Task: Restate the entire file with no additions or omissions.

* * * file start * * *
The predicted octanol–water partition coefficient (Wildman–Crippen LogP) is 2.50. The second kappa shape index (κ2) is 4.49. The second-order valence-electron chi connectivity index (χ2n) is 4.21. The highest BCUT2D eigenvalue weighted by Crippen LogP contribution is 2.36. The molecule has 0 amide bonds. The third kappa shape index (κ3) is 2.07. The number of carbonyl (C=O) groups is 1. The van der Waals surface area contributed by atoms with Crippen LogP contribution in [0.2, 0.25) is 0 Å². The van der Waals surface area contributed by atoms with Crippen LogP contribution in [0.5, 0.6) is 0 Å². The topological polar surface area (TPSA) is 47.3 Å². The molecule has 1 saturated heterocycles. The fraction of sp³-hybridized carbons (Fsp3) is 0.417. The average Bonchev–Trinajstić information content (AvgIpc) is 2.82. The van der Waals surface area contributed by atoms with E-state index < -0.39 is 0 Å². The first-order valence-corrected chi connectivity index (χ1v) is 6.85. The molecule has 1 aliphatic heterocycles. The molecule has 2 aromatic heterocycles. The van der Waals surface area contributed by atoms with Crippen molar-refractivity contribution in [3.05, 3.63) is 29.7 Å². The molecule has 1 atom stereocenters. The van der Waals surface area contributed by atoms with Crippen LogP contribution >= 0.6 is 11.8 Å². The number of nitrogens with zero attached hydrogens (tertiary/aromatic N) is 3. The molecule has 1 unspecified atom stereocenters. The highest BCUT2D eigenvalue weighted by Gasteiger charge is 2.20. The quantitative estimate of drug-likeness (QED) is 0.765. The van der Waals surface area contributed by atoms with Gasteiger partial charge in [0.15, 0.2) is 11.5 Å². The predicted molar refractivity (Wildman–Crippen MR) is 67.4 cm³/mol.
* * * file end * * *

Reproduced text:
The predicted octanol–water partition coefficient (Wildman–Crippen LogP) is 2.50. The second kappa shape index (κ2) is 4.49. The second-order valence-electron chi connectivity index (χ2n) is 4.21. The highest BCUT2D eigenvalue weighted by Crippen LogP contribution is 2.36. The molecule has 0 amide bonds. The third kappa shape index (κ3) is 2.07. The number of carbonyl (C=O) groups is 1. The van der Waals surface area contributed by atoms with Crippen LogP contribution in [0.2, 0.25) is 0 Å². The van der Waals surface area contributed by atoms with Crippen LogP contribution in [0.5, 0.6) is 0 Å². The topological polar surface area (TPSA) is 47.3 Å². The molecule has 1 saturated heterocycles. The fraction of sp³-hybridized carbons (Fsp3) is 0.417. The average Bonchev–Trinajstić information content (AvgIpc) is 2.82. The van der Waals surface area contributed by atoms with E-state index < -0.39 is 0 Å². The first-order valence-corrected chi connectivity index (χ1v) is 6.85. The molecule has 1 aliphatic heterocycles. The molecule has 2 aromatic heterocycles. The van der Waals surface area contributed by atoms with Crippen molar-refractivity contribution in [3.05, 3.63) is 29.7 Å². The molecule has 1 atom stereocenters. The van der Waals surface area contributed by atoms with Crippen LogP contribution >= 0.6 is 11.8 Å². The number of nitrogens with zero attached hydrogens (tertiary/aromatic N) is 3. The molecule has 1 unspecified atom stereocenters. The highest BCUT2D eigenvalue weighted by Gasteiger charge is 2.20. The quantitative estimate of drug-likeness (QED) is 0.765. The van der Waals surface area contributed by atoms with Gasteiger partial charge in [0.15, 0.2) is 11.5 Å². The predicted molar refractivity (Wildman–Crippen MR) is 67.4 cm³/mol.